read by Anna Fields
This classic coming-of-age story was the selection of my local book club for March. I'm a little surprised I never read it before.
The main character is Mary Frances "Francie" Nolan, born in December, 1901, of Irish and Austrian second-generation immigrant parents, Johnny and Katie Rommely Nolan. Johnny has a drinking problem and trouble holding a job, so Katie is the primary breadwinner, cleaning apartments to earn free rent. The family (which also includes younger brother Cornelius, known as Neeley) lives in the Williamsburg section of Brooklyn, New York.
The story covers a period from 1900, when Johnny and Katie meet, to the fall of 1918. The book was originally written as a memoir (author Elisabeth "Betty" Wehner Smith Jones Finch was born on the same date as her protagonist, but five years earlier). It was "reconfigured as fiction at the request of an editor at its publishing house," according to Anna Quindlen in her foreword to the 2005 print edition (pictured below). Francie is Betty, and it is pretty clear that the Ben Blake in the book is Betty's first husband, George Smith.
I really enjoyed learning about life for poor working-class people in this part of Brooklyn in the early 20th century. There are references to neat old stuff like spats (page 392) and a sulky (page 483) and a photostatic copy in 1917 (page 414) that I had to look up. The family manages to get by on very little money, but as the children get older and begin to work, their situation improves a bit.
tree of the title is an invasive species common in vacant lots in New York City. As it regrows and sprouts even when cut back, it is a metaphor for the family's ability to overcome adversity. Another theme is the need for education to make this happen.
There is a lot of humor in this book. I especially loved Katie's illiterate older sister Sissy, with her numerous husbands and lovers (all of whom she calls "John," ironically funny), who manages to stay positive about life despite experiencing ten stillbirths.
However, I didn't care much for the unfriendly librarian who never looked at Francie (pages 24 and 486), who gives a bad name to my profession, nor for the story of Little Tilly and her brother Gussie (chapter 29).
The book is not without controversy. There's an undercurrent of criticism of the Catholic Church. Katie's sister Evy takes "her children out of the Catholic Sunday School and putting them in the Episcopal Sunday School," because "She had gotten it into her head that the Protestants were more refined than the Catholics" (page 67). When Francie is born, Katie's mother encourages her to read to Francie every night from the Protestant Bible, because "the Protestant Bible contains more of the loveliness of the greatest story on this earth and beyond it" (page 83), which I find odd, because the Protestant Bible is just a subset of the Catholic Bible.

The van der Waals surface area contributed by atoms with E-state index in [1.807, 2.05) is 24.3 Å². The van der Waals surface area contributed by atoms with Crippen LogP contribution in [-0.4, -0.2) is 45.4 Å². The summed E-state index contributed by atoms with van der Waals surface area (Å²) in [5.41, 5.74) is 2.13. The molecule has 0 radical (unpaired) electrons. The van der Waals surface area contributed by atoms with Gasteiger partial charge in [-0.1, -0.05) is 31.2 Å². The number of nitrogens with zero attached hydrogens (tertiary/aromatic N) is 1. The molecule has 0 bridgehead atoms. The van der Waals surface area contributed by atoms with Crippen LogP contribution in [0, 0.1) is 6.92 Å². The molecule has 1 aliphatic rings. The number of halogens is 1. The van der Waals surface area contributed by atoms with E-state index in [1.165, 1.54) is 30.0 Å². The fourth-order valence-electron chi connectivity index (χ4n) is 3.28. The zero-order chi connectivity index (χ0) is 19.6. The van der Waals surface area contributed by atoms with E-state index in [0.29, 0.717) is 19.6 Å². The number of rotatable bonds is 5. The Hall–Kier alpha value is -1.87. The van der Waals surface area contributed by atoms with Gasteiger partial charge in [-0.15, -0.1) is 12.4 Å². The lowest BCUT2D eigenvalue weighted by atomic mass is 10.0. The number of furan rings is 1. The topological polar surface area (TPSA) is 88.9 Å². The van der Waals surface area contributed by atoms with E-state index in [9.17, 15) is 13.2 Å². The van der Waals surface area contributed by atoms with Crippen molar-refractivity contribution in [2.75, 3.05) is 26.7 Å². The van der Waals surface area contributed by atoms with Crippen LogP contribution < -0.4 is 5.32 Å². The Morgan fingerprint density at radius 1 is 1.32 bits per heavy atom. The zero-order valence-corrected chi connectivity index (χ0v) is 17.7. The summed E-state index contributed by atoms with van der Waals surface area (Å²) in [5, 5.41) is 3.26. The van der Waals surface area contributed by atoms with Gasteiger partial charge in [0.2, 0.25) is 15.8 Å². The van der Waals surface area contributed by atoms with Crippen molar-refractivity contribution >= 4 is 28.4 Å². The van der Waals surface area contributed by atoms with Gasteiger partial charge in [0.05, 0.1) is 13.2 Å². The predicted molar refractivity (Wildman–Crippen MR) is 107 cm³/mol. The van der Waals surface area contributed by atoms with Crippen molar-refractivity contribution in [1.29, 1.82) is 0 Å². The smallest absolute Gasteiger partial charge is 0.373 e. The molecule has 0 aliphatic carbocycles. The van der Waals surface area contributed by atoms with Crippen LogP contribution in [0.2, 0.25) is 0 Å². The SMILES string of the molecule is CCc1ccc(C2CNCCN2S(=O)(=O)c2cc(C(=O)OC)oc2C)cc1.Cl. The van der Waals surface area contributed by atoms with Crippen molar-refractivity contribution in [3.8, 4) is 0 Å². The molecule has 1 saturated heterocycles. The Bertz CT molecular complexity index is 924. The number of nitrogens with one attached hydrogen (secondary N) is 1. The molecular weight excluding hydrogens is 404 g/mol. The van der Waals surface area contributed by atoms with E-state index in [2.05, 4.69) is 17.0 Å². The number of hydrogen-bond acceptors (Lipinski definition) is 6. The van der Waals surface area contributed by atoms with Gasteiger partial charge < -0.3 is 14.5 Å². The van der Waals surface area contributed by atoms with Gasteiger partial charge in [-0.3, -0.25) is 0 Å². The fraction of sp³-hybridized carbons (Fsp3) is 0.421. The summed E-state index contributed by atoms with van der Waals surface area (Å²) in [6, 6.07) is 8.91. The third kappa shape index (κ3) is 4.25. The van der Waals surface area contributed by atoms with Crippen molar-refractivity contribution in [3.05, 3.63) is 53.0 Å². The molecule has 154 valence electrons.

There was also a remark on page 113 that "Most Brooklyn Germans had a habit of calling everyone who annoyed them a Jew," which I found interesting given that this novel was published in 1943.
The audiobook is narrated by the incomparable Anna Fields, who manages to make all the characters sound a little different from each other. The 2005 print version, besides Quindlen's forward, has a section at the end with the author's biography and other information about her and her works.
Smith's daughter states in an article here that her mother "wrote interchangeably between narrative and drama....The forerunner of 'Tree' is an early three-act play called Becomes a Woman. The character of Francie was developed in a play called Francie Nolan. Chapter 33 of 'Tree' first appeared in a one-act play dated 1940 called Fun After Supper." Smith studied at Yale Drama School and was involved with the Living Newspaper unit of the WPA's Federal Theater Project.
If you haven't already read this work, I'd definitely recommend that you do so.
© Amanda Pape - 2013
[The audiobook, and a print copy for reference, were both borrowed from and returned to my university library.]